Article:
This article examines the history of Cuban emigration—primarily to the United States—which has grown more diverse over time, particularly since the revolution. It also explores the Cold War context that has shaped relations and migration policy between the two countries for decades, as well as current debates and questions surrounding Cuban migration as a result of the normalization of relations. 

Background: Prerevolutionary Flows

Until 1959, Cuba was primarily a country of immigration. During the Spanish colonial period (1492–1898), African slaves and Spanish settlers largely replaced the island’s indigenous population. More than 600,000 African slaves were brought to Cuba during the 19th century. Some 150,000 Chinese contract workers were also imported between 1847 and 1874. Spanish immigration increased substantially from the late 19th century to the early 20th century, with approximately 785,000 Spaniards arriving between 1902 (when Cuba became independent) and 1933. At the same time, approximately 311,000 immigrants came from other Caribbean countries, especially Haiti and Jamaica.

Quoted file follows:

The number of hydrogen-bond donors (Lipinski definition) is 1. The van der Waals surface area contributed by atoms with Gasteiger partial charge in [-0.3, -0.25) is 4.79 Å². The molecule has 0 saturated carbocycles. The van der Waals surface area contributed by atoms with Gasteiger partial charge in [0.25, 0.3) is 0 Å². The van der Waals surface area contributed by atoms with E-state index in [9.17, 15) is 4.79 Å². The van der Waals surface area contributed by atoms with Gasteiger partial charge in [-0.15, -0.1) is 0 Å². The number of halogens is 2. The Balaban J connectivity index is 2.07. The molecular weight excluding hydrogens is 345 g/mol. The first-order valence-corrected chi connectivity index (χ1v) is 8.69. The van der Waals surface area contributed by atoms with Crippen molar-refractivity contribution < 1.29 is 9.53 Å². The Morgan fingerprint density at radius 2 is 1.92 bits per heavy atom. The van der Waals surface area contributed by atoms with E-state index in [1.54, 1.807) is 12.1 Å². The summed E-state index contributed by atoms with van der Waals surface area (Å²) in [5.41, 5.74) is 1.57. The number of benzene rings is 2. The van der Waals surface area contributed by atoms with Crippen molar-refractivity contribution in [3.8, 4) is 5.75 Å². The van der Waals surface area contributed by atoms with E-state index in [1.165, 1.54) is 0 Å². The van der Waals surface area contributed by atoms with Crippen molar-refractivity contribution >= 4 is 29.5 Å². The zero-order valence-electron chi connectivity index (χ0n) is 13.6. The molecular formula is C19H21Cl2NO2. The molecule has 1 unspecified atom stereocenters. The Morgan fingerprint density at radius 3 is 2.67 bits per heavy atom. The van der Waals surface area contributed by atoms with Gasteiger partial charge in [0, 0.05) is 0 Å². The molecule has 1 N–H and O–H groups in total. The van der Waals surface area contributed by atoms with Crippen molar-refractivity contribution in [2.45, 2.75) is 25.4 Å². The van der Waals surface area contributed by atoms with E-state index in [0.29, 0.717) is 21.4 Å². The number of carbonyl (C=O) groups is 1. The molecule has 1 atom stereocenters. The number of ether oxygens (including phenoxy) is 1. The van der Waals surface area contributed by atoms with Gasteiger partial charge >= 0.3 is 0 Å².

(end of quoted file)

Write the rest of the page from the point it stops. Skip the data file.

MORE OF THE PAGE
Beginning in the early 19th century, a steady stream of Cubans moved to the United States. By the 1820s hundreds of Cuban professionals, merchants, and landowners had resettled in New York City, Philadelphia, and New Orleans. Large-scale emigration from Cuba began in earnest in the latter part of the 19th century as Cubans struggled to end Spain’s colonial domination. The Ten Years’ War (1868–78) represented the first uprising for independence from Spain, followed by the Little War (1879–80) and the Cuban War of Independence (1895–98), which escalated into the Spanish-American War.